Home Podcast Dennae Pierre: This One Thing Is Essential to Effective Racial Healing

Dennae Pierre: This One Thing Is Essential to Effective Racial Healing

“There are different walls that keep us from moving toward reconciliation with one another and often the ability to repent or the name sin is just one of those big barriers. And I think that in that, there’s a lot of shame and guilt and things that keep us from naming our sins.”

“When we’re talking about reconciliation…we [need to] really understand and allow God to have a depth of healing in our view of God, our view of sin, confession, what depths God’s mercy and love really have.”

“Ignoring [racial injustice] doesn’t actually heal it. It might make the room inside feel more peaceful, but it’s not truly getting underneath and resolving the problem.” 

“There is also this reality we can’t just ignore, but we also don’t just talk about it to talk about it. There is a way in which we posture towards one another, our tone, our long-suffering, our bearing with each other, there are certain practices that the Scripture gives us that have to be part of our relational dynamic so that we can also move through it.”

“It’s not just disagreeing on a topic. I think sometimes that sometimes that’s what’s difficult when we bring people together who have not had those experiences with people who have…Part of the invitation to healing is to say, ‘I’m choosing, I’m allowing these things to keep me blind [to my role in perpetuating injustices].’”

“Reconciliation is a very intimate act. If you’ve had a breach in a relationship with your spouse, with a coworker, or a teammate, or a kid, that’s very painful, it’s emotionally distressing and then the healing of it, typically when you experience those breakthroughs of reconciliation, usually it makes the relationship far more intimate and trustworthy. And I think we are trying to pursue something very intimate with all of our weapons still out.”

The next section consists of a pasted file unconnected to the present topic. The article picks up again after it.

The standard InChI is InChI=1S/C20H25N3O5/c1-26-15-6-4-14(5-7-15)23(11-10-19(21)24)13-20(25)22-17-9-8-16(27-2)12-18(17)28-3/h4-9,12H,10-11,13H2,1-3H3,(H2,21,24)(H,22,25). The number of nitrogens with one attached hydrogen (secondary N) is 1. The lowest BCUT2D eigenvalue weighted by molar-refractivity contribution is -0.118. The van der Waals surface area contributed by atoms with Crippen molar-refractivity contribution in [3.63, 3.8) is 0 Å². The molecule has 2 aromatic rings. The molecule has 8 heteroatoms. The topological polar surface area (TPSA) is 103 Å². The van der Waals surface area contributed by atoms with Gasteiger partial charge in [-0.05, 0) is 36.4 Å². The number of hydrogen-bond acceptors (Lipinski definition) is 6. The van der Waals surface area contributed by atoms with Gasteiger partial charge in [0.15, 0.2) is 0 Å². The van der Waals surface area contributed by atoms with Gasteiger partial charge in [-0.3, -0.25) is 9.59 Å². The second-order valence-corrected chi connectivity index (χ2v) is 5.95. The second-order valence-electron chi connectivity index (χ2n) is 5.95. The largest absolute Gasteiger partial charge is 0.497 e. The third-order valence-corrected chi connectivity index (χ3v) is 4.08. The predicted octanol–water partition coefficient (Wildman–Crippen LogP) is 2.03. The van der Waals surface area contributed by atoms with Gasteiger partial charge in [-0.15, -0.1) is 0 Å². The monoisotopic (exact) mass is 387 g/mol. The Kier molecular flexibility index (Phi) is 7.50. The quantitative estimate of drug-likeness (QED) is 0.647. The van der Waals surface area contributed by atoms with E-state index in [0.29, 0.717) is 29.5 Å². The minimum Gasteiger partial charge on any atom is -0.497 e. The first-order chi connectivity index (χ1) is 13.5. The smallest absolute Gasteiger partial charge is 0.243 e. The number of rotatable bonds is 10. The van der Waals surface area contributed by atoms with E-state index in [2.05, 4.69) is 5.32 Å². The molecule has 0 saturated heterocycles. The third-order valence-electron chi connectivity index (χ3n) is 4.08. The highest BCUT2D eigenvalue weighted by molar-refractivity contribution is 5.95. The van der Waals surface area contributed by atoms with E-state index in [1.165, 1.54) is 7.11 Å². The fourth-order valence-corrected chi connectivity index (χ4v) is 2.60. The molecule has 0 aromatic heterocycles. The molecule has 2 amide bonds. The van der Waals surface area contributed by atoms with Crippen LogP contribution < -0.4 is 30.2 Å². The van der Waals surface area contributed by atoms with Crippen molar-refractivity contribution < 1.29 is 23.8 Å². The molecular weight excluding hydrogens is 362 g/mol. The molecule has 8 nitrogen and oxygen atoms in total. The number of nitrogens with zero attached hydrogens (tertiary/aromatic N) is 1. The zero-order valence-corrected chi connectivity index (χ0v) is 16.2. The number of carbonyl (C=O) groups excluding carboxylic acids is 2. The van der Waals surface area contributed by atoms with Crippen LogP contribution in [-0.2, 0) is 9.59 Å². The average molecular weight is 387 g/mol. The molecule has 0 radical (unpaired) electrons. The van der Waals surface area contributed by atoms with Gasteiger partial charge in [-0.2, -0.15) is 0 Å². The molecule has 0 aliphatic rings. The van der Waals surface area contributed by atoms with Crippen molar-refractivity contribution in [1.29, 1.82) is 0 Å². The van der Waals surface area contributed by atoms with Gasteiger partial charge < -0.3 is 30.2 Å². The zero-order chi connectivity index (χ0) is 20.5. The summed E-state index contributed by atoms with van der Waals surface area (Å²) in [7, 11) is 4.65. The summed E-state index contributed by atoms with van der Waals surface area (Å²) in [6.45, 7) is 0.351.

“You can’t just move to the intimate act of reconciliation in the midst of a severe fight…We have to have ways to help remind each other to be still. ‘Be still and know that I am God.’ To let him lead us by still waters and restore our soul.”

“To be an oppressor, to be harming God’s image bearers, that’s a serious deal, and there is something sad there that we can lament. And I think that helps us then move out of frustration.”  

“If you are majority white and have very little diversity in your congregation, the best way to move forward right now is to find another sister church that is very diverse, African-American or Latino, that are leaders in your city…and walk with them for a few years.”

“How we treat a lot of times in my experience our Spanish-speaking pastors and congregations, we would never treat a church across the street from our own culture that way. I think we’d actually be really embarrassed if some of the conversations we have in board meetings were publicly exposed.”

“What I’ve been really encouraged by this last year is that there seems to be a lot more solidarity among Latino, Asian, and African American leaders…That gives me hope that we’re beginning to come together in really important ways.”

Mentioned in the Show by Dennae Pierre

City to City North America
Healing Prayers & Meditations to Resist a Violent World” by Dennae Pierre
Surge Network

Check out Dennae’s website
Follow Dennae on Instagram, and Twitter

Civil Rights Movement
Dr. Martin Luther King, Jr.

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Jason serves as the Chief Strategy Officer at PastorServe, a ministry committed to strengthening the Church by serving pastors through personal coaching and church consulting. He also hosts FrontStage BackStage, a podcast and YouTube show, that helps pastors embrace healthy, well-balanced leadership as they develop a sustainable rhythm for life and ministry. Prior to joining the PastorServe team, Jason served as Vice President of Ministry Mobilization at Outreach, Inc., and as the Executive Director of the National Back to Church Sunday movement. Additionally, Jason served for nearly two decades in pastoral leadership, primarily as a lead pastor, in several contexts, including church plant re-launch, multisite church, multiethnic urban church, and an established suburban church. His experience as a lead pastor has provided numerous opportunities to coach and mentor pastors across the country. Jason and his beautiful wife, Monica, are the proud parents of six children and live on Anastasia Island, Florida. @jasondaye